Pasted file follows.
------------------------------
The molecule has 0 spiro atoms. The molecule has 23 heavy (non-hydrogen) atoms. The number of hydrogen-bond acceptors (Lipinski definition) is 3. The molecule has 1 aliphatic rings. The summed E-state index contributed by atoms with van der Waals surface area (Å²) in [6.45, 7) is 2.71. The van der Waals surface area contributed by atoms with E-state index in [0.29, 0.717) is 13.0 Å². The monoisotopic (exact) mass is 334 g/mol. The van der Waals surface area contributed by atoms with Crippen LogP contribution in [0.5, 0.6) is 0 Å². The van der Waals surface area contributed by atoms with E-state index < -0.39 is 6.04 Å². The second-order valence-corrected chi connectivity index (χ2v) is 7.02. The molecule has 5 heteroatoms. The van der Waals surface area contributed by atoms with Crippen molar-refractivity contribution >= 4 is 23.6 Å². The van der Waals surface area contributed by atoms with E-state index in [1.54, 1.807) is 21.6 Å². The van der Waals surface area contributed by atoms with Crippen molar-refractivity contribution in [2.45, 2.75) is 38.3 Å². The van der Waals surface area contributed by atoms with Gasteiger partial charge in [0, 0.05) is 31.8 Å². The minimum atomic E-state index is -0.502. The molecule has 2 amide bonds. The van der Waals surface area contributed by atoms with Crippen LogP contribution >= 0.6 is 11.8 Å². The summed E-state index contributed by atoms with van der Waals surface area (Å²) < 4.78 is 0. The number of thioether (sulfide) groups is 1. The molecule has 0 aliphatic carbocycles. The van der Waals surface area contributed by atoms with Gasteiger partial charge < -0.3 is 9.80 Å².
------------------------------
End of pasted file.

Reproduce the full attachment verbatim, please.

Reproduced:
The molecule has 0 spiro atoms. The molecule has 23 heavy (non-hydrogen) atoms. The number of hydrogen-bond acceptors (Lipinski definition) is 3. The molecule has 1 aliphatic rings. The summed E-state index contributed by atoms with van der Waals surface area (Å²) in [6.45, 7) is 2.71. The van der Waals surface area contributed by atoms with E-state index in [0.29, 0.717) is 13.0 Å². The monoisotopic (exact) mass is 334 g/mol. The van der Waals surface area contributed by atoms with Crippen LogP contribution in [0.5, 0.6) is 0 Å². The van der Waals surface area contributed by atoms with E-state index < -0.39 is 6.04 Å². The second-order valence-corrected chi connectivity index (χ2v) is 7.02. The molecule has 5 heteroatoms. The van der Waals surface area contributed by atoms with Crippen molar-refractivity contribution >= 4 is 23.6 Å². The van der Waals surface area contributed by atoms with E-state index in [1.54, 1.807) is 21.6 Å². The van der Waals surface area contributed by atoms with Crippen molar-refractivity contribution in [2.45, 2.75) is 38.3 Å². The van der Waals surface area contributed by atoms with Gasteiger partial charge in [0, 0.05) is 31.8 Å². The minimum atomic E-state index is -0.502. The molecule has 2 amide bonds. The van der Waals surface area contributed by atoms with Crippen LogP contribution >= 0.6 is 11.8 Å². The summed E-state index contributed by atoms with van der Waals surface area (Å²) < 4.78 is 0. The number of thioether (sulfide) groups is 1. The molecule has 0 aliphatic carbocycles. The van der Waals surface area contributed by atoms with Gasteiger partial charge < -0.3 is 9.80 Å².